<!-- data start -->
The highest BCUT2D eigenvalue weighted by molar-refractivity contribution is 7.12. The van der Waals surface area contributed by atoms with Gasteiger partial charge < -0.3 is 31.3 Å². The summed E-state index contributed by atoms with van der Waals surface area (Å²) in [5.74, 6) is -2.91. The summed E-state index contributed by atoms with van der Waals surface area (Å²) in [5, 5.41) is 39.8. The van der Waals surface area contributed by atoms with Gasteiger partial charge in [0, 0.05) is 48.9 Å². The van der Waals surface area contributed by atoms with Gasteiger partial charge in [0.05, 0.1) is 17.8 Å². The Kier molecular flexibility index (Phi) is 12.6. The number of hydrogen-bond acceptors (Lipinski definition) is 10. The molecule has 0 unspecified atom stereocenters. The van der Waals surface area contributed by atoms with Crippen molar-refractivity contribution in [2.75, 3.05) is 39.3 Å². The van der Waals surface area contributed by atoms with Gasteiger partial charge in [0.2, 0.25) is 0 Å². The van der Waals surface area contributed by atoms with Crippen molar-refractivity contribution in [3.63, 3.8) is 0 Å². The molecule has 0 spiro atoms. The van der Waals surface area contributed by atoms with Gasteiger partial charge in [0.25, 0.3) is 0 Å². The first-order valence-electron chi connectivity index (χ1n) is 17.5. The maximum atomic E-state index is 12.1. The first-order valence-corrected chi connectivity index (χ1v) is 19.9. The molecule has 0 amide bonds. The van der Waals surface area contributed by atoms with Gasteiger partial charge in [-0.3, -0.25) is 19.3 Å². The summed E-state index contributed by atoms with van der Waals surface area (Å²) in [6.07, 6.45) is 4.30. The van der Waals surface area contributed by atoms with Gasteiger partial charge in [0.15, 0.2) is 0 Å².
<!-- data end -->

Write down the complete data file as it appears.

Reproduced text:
The highest BCUT2D eigenvalue weighted by molar-refractivity contribution is 7.12. The van der Waals surface area contributed by atoms with Gasteiger partial charge < -0.3 is 31.3 Å². The summed E-state index contributed by atoms with van der Waals surface area (Å²) in [5.74, 6) is -2.91. The summed E-state index contributed by atoms with van der Waals surface area (Å²) in [5, 5.41) is 39.8. The van der Waals surface area contributed by atoms with Gasteiger partial charge in [0, 0.05) is 48.9 Å². The van der Waals surface area contributed by atoms with Gasteiger partial charge in [0.05, 0.1) is 17.8 Å². The Kier molecular flexibility index (Phi) is 12.6. The number of hydrogen-bond acceptors (Lipinski definition) is 10. The molecule has 0 unspecified atom stereocenters. The van der Waals surface area contributed by atoms with Crippen molar-refractivity contribution in [2.75, 3.05) is 39.3 Å². The van der Waals surface area contributed by atoms with Gasteiger partial charge in [0.2, 0.25) is 0 Å². The van der Waals surface area contributed by atoms with Crippen molar-refractivity contribution in [3.63, 3.8) is 0 Å². The molecule has 0 spiro atoms. The van der Waals surface area contributed by atoms with Gasteiger partial charge in [0.25, 0.3) is 0 Å². The first-order valence-electron chi connectivity index (χ1n) is 17.5. The maximum atomic E-state index is 12.1. The first-order valence-corrected chi connectivity index (χ1v) is 19.9. The molecule has 0 amide bonds. The van der Waals surface area contributed by atoms with Gasteiger partial charge in [-0.3, -0.25) is 19.3 Å². The summed E-state index contributed by atoms with van der Waals surface area (Å²) in [6.07, 6.45) is 4.30. The van der Waals surface area contributed by atoms with Gasteiger partial charge in [0.15, 0.2) is 0 Å².